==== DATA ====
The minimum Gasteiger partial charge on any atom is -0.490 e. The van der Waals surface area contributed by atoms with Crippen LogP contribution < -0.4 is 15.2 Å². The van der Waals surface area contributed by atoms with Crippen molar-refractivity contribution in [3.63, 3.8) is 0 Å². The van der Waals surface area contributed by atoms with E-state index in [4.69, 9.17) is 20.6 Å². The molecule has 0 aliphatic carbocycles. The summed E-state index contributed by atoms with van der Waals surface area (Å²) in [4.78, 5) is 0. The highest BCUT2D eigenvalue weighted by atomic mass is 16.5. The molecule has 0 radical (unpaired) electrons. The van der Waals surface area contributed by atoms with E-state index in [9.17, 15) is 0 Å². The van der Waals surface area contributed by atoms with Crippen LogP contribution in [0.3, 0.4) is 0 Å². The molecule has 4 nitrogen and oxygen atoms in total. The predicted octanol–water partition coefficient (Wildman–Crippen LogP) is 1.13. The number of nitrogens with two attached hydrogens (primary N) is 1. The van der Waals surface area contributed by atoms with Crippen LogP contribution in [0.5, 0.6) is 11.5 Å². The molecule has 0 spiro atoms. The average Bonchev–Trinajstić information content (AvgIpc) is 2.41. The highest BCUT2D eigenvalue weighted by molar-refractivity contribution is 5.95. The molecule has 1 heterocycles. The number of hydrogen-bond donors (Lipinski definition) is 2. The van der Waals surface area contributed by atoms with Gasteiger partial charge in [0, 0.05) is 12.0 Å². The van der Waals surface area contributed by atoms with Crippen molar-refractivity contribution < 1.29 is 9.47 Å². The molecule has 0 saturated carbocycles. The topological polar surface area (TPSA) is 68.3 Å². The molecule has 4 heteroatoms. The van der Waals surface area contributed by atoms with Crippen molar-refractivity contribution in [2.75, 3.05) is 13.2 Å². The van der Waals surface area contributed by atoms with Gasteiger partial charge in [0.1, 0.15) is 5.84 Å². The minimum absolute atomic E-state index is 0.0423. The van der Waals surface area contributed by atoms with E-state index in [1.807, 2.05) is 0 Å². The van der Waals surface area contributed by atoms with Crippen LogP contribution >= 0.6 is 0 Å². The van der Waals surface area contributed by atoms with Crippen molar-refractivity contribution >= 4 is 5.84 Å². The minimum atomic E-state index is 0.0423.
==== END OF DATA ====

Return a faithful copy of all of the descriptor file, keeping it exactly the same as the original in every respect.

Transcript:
The minimum Gasteiger partial charge on any atom is -0.490 e. The van der Waals surface area contributed by atoms with Crippen LogP contribution < -0.4 is 15.2 Å². The van der Waals surface area contributed by atoms with Crippen molar-refractivity contribution in [3.63, 3.8) is 0 Å². The van der Waals surface area contributed by atoms with E-state index in [4.69, 9.17) is 20.6 Å². The molecule has 0 aliphatic carbocycles. The summed E-state index contributed by atoms with van der Waals surface area (Å²) in [4.78, 5) is 0. The highest BCUT2D eigenvalue weighted by atomic mass is 16.5. The molecule has 0 radical (unpaired) electrons. The van der Waals surface area contributed by atoms with E-state index in [9.17, 15) is 0 Å². The van der Waals surface area contributed by atoms with Crippen LogP contribution in [0.3, 0.4) is 0 Å². The molecule has 4 nitrogen and oxygen atoms in total. The predicted octanol–water partition coefficient (Wildman–Crippen LogP) is 1.13. The number of nitrogens with two attached hydrogens (primary N) is 1. The van der Waals surface area contributed by atoms with Crippen LogP contribution in [0.5, 0.6) is 11.5 Å². The molecule has 0 spiro atoms. The average Bonchev–Trinajstić information content (AvgIpc) is 2.41. The highest BCUT2D eigenvalue weighted by molar-refractivity contribution is 5.95. The molecule has 1 heterocycles. The number of hydrogen-bond donors (Lipinski definition) is 2. The van der Waals surface area contributed by atoms with Gasteiger partial charge in [0, 0.05) is 12.0 Å². The van der Waals surface area contributed by atoms with Crippen molar-refractivity contribution < 1.29 is 9.47 Å². The molecule has 0 saturated carbocycles. The topological polar surface area (TPSA) is 68.3 Å². The molecule has 4 heteroatoms. The van der Waals surface area contributed by atoms with Crippen molar-refractivity contribution in [2.75, 3.05) is 13.2 Å². The van der Waals surface area contributed by atoms with Gasteiger partial charge in [0.1, 0.15) is 5.84 Å². The minimum absolute atomic E-state index is 0.0423. The van der Waals surface area contributed by atoms with E-state index in [1.807, 2.05) is 0 Å². The van der Waals surface area contributed by atoms with Crippen LogP contribution >= 0.6 is 0 Å². The van der Waals surface area contributed by atoms with Crippen molar-refractivity contribution >= 4 is 5.84 Å². The minimum atomic E-state index is 0.0423.